Lithuania to Approve Civil Unions in 2021?

by Kilian Melloy

EDGE Staff Reporter

Monday December 21, 2020

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Stock image  (Source:Getty Images)

The former Eastern Bloc country Lithuania, like many other ex-Soviet nations, outlaws marriage equality. But there's a spark of light for same-sex Lithuanian families in a civil unions bill that might pass next year, Reuters reports.

Though the Lithuanian constitution puts marriage equality out of reach for gay and lesbian couples, Tomas Raskevicius - "the country's only openly LGBT+ lawmaker," Reuters notes - told the news outlet that he and other pro-equality lawmakers are planning to submit the bill" allowing civil unions "in the spring session in March."

Raskevicius went on to say, "There are some members of the (majority Homeland Union party) who have already declared they are not going to vote for it, so we're going to look for some additional votes from the opposition, but I think we should be fine," Reuters reported.

Raskevicius belongs to a new political party, the Freedom Party. The Liberal Party also supports the proposed legislation; Reuters reports that "The bill's introduction within the current parliamentary term was a condition of the opposition Liberal Party for joining the ruling coalition."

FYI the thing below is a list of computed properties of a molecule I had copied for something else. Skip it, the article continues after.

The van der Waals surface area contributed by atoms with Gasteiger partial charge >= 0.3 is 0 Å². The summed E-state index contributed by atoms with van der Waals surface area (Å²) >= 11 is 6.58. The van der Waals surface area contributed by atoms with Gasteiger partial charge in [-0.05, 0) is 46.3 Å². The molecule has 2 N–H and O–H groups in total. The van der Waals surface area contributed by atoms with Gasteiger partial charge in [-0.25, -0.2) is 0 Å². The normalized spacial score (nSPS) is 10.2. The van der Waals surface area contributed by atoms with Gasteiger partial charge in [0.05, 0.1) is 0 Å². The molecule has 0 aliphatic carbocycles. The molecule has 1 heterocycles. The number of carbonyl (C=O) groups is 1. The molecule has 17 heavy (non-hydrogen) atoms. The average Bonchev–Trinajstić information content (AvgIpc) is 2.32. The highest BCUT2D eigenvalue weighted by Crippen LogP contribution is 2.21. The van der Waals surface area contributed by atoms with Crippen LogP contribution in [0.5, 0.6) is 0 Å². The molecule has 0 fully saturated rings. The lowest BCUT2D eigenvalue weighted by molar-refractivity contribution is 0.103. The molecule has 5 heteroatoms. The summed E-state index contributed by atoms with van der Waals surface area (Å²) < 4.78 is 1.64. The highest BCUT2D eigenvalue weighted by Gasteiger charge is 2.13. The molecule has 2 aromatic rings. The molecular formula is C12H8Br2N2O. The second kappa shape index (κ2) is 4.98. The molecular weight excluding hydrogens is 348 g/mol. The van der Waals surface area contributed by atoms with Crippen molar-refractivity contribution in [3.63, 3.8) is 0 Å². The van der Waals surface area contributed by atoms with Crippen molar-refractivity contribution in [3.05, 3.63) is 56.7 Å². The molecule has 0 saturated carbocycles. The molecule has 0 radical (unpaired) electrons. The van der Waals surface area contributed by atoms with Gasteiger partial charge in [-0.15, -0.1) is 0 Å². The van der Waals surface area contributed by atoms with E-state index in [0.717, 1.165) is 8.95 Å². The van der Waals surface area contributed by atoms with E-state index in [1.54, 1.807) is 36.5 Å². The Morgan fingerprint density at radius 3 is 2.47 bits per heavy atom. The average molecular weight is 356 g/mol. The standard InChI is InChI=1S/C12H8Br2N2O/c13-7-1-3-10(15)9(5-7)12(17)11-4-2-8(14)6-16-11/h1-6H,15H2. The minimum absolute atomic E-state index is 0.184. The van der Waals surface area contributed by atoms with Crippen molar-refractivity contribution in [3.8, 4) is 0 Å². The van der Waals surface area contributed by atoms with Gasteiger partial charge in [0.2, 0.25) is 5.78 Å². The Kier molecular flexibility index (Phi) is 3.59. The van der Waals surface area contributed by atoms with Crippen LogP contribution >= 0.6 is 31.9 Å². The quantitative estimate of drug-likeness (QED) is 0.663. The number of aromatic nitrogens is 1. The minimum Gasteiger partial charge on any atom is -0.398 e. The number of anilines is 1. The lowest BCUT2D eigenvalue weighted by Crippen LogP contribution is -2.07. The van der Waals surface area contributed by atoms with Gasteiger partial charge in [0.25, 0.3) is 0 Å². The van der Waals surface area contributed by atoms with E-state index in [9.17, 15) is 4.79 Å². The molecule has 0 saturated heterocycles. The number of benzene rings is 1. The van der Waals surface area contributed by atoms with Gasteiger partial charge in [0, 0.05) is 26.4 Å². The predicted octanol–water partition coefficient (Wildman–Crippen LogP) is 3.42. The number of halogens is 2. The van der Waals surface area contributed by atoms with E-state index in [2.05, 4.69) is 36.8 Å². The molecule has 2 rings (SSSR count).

Lithuania is majority Catholic, Reuters noted. In that way, the nation is similar to Poland, which is notoriously - and increasingly - anti-LGBTQ. Also like other former Soviet nations, Lithuania has laws on the books that claim to "protect" children by banning any discussion of LGBTQ people with minors. Gays and lesbians are also denied adoption rights, Reuters noted.

But whereas Poland has cracked down on non-heterosexuals in recent years, equality advocates in Lithuania believe there is a path toward progress there. One sign of progress is the 31-year-old Raskevicius having been elected; the lawmaker was "on the campaign trail in full drag" before winning his election this year.

Raskevicius took note of the country's social and political antipathy toward sexual minorities, saying, "We get into this vicious circle because LGBT people don't have the chance to come out and then society doesn't have the chance to meet them in real life, and then they hold certain negative stereotypes about this community."

Kilian Melloy serves as EDGE Media Network's Assistant Arts Editor. He also reviews theater for WBUR. His professional memberships include the National Lesbian & Gay Journalists Association, the Boston Online Film Critics Association, The Gay and Lesbian Entertainment Critics Association, and the Boston Theater Critics Association's Elliot Norton Awards Committee.

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